So, enter the other side of you...
Well, that [picking up a copy of the Encyclopedia of the English Language off the shelf] is the other side of me. When you look at a thing like that, the one thing that will strike anybody is it’s diversity of subject matter. That sort of language gets everywhere, into every corner of existence and so, any particular area of knowledge or behaviour can generate a book on language. Whatever it might be, I mean history, geography, science, religion, art, you name it – let alone the regional side of things – British English, American English, Australian English and for ALL languages. I very early on realised that I’m the sort of guy who is very eclectic and I’m interested in everything. There comes a point when if I go into detail too much, it begins to bore me a little. Something will interest me and start calling me over the shoulder, and I’ll leave one topic and go on to something else. Although I have done traditional research and gone into HUGE detail on one or two topics in linguistics, I am not a linguistic theoretician in that sense.
I know colleagues of mine in linguistics who spend their whole life just working on one subject. Doctors do that in medicine, their entire career is spent on working on diabetes or whatever it might be. Thank God that there are such people around, but I’m not that sort of person. My aim was always to popularise the subject of linguistics and to apply it to as many different problem situations as I could find. And there’s no shortage of roles. People are always saying, we have a problem here and it’s to do with language. Do you think you can help?
Did you develop that sort of thinking from the outset of your freelance time or...?
Oh much earlier. Right from the very beginning when I first started to go into academic life, in my first year as a research assistant. The ‘Survey of English Usage’ was a survey attempting to describe for the first time exactly how people did speak and write. Writing, people had always studied, but not speaking. So we were collecting stuff all the time, and we kept getting phone calls. People would call in all the time saying ‘it’s interesting work you are doing - and we’ve got a problem’. And the problem might be perhaps a problem of style. It might be a journalist, or an organisation, anything. I very quickly realised that people out there were actually extremely interested in language and had all sorts of questions about it. They didn’t know very much about it and they wanted to find out the facts. So, even though I was new to the business in that first year, I found myself out and about giving basic lectures and writing simple articles on language for people who wanted to know about the subject.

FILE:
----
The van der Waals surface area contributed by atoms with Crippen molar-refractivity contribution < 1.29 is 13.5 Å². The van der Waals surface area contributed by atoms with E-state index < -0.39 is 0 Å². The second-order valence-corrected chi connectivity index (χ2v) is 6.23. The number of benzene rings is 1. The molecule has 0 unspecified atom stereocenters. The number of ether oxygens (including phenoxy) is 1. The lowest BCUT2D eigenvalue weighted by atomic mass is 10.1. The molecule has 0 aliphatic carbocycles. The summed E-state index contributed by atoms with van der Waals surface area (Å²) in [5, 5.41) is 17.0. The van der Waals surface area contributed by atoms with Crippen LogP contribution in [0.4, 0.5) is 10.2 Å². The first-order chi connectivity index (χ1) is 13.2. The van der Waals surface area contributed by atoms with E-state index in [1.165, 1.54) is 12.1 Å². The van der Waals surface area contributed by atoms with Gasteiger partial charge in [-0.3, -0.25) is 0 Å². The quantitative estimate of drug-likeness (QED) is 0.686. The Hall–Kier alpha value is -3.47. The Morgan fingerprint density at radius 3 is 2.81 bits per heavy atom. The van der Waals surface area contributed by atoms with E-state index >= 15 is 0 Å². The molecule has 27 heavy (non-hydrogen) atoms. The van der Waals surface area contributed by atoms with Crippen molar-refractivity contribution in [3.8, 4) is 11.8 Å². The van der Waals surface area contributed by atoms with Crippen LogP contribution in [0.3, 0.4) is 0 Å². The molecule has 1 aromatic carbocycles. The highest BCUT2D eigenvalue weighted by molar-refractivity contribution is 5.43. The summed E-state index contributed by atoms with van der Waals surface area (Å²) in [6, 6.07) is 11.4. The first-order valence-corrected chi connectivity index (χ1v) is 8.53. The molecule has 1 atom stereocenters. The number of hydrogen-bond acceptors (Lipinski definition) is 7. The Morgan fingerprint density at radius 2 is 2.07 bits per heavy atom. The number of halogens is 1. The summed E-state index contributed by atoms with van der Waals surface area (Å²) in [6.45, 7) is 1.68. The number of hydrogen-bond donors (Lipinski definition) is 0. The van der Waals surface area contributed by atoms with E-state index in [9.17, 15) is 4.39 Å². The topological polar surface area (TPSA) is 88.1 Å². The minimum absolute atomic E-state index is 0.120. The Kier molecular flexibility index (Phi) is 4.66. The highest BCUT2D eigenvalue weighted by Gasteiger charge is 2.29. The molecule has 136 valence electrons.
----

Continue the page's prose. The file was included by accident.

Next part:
From then, in 1962, I started thinking that because there was this huge interest out there, there was a demand that needed to be met, and then things happened. So, for my very first book [pointing to the shelf again] up there at the top, I’m at a chaplaincy conference in the Midlands – I was into that sort of thing at the time -- and I’m giving a talk on language, because they’d asked me to, and up comes a publisher afterwards and says: “That’s very interesting, do you think there’s a book here?” And the result is a book called Linguistics, Language and Religion, which I hadn’t expected to write, but at the time (this is 1962), as you can see from the subject matter –the Vatican Council, changing liturgy from Latin into English, religious language etc. - there were all sorts of things going on at the time about language. And the guy said, ‘Can I bring them all together into a single book?” I thought ok, I’d never written a book before, but that’s what came out of it.
And that is a perfect example of my life ever since, because most of the books I’ve written are not my ideas. Somebody comes along and says, “we need a book on this”, or somebody comes up and asks, “Is there a book on this?”